It is also said that Bobban Hood will return once again when the Tweed Industry needs him most. (He had to come back in 1650, 1749, 1825,1898,1925,1954,1975, 1992,1999, 2005, 2010 and 2012).
Many folk will no doubt remember the long running BBC Alba series ‘The Adventures of Bobban Hood’ which ran for several years in the 1950’s. 
“Bobban Hood, Bobban Hood

Riding through Willow Glen

Bobban Hood, Bobban Hood

He’s off to steal a hen

Cheered by the Bard

Loved by the good

Bobban Hood, Bobban Hood”
This was but one of many screen adaptations of the Bobban Hood story. Readers of a different vintage will recall the cheap ‘n’ nasty 80s adaptation on MacIver & Dart TV, starring Michael Prayed, who left to go in for the ministry and was replaced by Jason Canneryroad. In the 1970s, Jason’s old man, Shir Shorn Canneryroad, played an ageing Bobban opposite Mawdrey Hepburn’s Maid Mawrion.
Kevin Croftner’s big screen adaptation ”Bobban Hood : Prince of Weaves” was a huge hit in the 90s due mostly to Alan Fleekman’s portrayal of the dastardly Sheriff, and Bryan Adag’s schmaltzy power ballad of a theme song. “Everything I Do (I Do for Marag Dubh)” sat at the top of the Isles FM top 100 for 22 years. 
Croftner’s adaptation was famous for playing fast and loose with local geography. Returning from the wars, Bobban gets off the ferry in Tarbert and walks back to Stornoway in 10 minutes via the White Cliffs of Soval, Port of Ness, Castlebay, the Callanish Stones and Ardroil beach.
A more recent big screen version featuring Russell Cromore attracted widespread ridicule, due to Cromore’s ruppish attempts at a Stornowegian accent – described by critics as “an unconvincing impersonation of a Welsh Pakistani Geordie from Transylvania, who’s been on his holidays in Belfast with D*ck V*n Dyke, Private Fraser and the Swedish Chef”.

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Alasdair Vega RIP

26 07 2016

Fans of pioneering 70s New York avante garde synthesiser punk were saddened to hear of the demise of Suicide’s Alan Vega on Friday.

Unfortunately there’s been little reporting of the tragic passing, the same day, of the Leodhasach cousin from whom he nicked all his ideas.
Alasdair Vega was born Bùrach Alasdair Bernerawitz in Brue in 1938. In the 50s and 60s he enjoyed a moderately successful career in the visual arts as a painter and decorator for Jimmy Buller’s. But at the Barvas Hall one Friday night in 1969, he witnessed incendiary performances from angry Ballantrushal proto-punks Engie & The Spooches and the Murdo City 5. “That was fleekeen hardy” he thought to himself, and decided to pack in the wallpapering and take up rock ‘n’ roll instead.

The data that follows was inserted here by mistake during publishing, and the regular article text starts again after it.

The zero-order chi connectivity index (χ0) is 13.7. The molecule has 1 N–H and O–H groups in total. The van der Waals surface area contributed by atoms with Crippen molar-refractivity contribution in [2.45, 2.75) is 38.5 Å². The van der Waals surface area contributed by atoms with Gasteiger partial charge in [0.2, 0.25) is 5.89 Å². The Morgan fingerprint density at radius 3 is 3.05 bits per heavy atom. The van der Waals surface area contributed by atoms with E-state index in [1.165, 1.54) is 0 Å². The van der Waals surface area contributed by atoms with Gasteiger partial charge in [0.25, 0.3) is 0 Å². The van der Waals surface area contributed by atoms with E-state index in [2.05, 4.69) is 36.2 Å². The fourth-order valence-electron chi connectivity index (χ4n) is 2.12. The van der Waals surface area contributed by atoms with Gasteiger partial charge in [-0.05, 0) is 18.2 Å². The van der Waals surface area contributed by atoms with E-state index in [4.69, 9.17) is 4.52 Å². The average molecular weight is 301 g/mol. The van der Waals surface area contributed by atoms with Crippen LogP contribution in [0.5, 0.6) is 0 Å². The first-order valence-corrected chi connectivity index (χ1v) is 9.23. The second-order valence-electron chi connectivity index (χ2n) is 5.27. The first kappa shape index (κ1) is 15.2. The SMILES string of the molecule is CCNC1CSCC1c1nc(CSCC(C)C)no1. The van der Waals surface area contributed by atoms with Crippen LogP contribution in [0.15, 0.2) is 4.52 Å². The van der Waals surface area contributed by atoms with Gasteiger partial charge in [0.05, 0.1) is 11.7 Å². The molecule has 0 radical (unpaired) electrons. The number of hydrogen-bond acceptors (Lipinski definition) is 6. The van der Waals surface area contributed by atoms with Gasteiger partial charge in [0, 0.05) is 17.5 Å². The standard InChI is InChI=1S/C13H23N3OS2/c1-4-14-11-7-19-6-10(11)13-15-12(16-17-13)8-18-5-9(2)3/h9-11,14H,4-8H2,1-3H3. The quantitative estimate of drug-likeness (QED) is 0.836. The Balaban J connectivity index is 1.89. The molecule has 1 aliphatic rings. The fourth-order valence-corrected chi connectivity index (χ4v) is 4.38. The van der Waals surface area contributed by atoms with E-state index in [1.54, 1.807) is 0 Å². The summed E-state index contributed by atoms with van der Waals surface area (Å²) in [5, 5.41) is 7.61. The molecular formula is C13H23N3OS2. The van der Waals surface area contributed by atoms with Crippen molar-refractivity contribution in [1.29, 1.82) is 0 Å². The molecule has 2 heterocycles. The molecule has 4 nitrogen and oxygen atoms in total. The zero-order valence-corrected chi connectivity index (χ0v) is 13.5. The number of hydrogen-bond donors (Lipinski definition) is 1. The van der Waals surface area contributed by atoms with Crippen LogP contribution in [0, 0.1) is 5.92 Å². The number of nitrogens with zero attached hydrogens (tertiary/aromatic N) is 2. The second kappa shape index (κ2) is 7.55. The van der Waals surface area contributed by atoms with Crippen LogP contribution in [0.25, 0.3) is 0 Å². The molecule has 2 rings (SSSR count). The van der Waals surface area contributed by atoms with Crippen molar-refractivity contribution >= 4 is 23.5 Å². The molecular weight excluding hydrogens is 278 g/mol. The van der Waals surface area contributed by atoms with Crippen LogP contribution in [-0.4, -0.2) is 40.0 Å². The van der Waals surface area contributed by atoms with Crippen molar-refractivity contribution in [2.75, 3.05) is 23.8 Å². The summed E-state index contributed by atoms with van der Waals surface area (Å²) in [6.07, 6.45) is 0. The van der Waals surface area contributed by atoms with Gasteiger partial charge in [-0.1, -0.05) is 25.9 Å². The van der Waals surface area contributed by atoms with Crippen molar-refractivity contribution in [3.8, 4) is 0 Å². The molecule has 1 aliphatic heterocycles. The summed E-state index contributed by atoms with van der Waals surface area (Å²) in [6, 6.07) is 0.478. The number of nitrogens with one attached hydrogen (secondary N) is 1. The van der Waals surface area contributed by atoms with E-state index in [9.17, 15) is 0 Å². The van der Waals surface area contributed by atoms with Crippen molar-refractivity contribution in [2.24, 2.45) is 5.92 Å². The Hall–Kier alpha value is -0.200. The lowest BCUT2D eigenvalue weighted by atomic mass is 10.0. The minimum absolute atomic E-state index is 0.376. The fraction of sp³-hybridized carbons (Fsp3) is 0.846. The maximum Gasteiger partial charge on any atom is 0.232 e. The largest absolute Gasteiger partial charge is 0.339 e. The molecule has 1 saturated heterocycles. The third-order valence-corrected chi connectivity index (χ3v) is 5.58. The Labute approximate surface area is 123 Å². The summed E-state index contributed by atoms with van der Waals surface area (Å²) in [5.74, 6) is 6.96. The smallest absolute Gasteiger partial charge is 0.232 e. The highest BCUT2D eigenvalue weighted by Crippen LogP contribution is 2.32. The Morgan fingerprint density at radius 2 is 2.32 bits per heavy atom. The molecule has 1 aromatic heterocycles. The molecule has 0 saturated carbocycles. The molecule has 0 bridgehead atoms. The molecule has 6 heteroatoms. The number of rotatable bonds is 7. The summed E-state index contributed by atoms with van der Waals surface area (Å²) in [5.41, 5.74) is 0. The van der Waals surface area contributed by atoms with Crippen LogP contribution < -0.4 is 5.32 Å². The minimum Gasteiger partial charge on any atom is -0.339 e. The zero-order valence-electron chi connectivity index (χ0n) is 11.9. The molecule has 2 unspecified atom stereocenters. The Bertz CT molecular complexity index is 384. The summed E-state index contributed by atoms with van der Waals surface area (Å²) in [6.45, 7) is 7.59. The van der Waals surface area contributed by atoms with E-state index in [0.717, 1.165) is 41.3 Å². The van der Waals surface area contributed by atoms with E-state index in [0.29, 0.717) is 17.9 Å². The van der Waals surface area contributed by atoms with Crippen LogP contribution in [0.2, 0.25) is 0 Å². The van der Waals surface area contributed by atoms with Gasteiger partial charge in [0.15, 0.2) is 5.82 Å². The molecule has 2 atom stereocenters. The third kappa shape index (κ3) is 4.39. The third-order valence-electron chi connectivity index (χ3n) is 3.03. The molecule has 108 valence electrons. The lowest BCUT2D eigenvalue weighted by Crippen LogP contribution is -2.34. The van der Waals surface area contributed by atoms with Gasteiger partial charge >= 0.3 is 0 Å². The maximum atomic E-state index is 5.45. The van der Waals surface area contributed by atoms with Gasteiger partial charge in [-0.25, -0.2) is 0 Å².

Having no instruments and not being able to play was no deterrent to Vega. His pal, cuireamach ex-weaver Martin Reverend(*), had recently been blacklisted by the Harris Tweed Authority after being caught using a motor, so they built a primitive drum machine from Reverend’s illegally powered loom.
An early analogue synthesiser was constructed by tying eight sheep to a plank with holes in it, and poking them with a stick to elicit sounds of the appropriate pitch.
Vega and Reverend’s band, Suetcide, soon became the darlings of the down town SY avant-garde scene, playing exhibitions and happenings in unconventional spaces such as the old fish mart, Perceval Square ladies’ toilets, Henderson’s off-licence and the Gut Factory.
Suetcide’s uncompromising performances, and epic improvised prose “songs” such as “Fankie Teardrop” and “Goat Riders” drew great critical acclaim from arty farty bleigeards such as pioneering rock journo Lester “Peat” Banks.
Despite this, the band never achieved commercial success due to all their stuff being unlistenable ruppish full of sweary words that went on for fleekeen hours at a time.
Nevertheless, seeing they were cool, they went on to be cited as an influence by generations of crap synthpop bands who sounded fleek all like them but were in desperate need of some cred. These include Depeche Maw, Marc Amadan and Soft Seilebost, the Peat Shop Boys, and diahorrea-prone 1-hit wonders Sigue Sick Spùt-nik.
More believably, Suetcide influenced countless post-punk, goth and industrial acts such as The Sisters of Murchaidh, Minister-y, Nine Inch Niall-Iains and Sonic Ewe-th.
(*)Martin Reverend’s cousin Roddy was of course a member of early 80s Avante Gaelic Obscurist Folk Rock legends Cyclefoot, of “One More From the Trading Post” fame.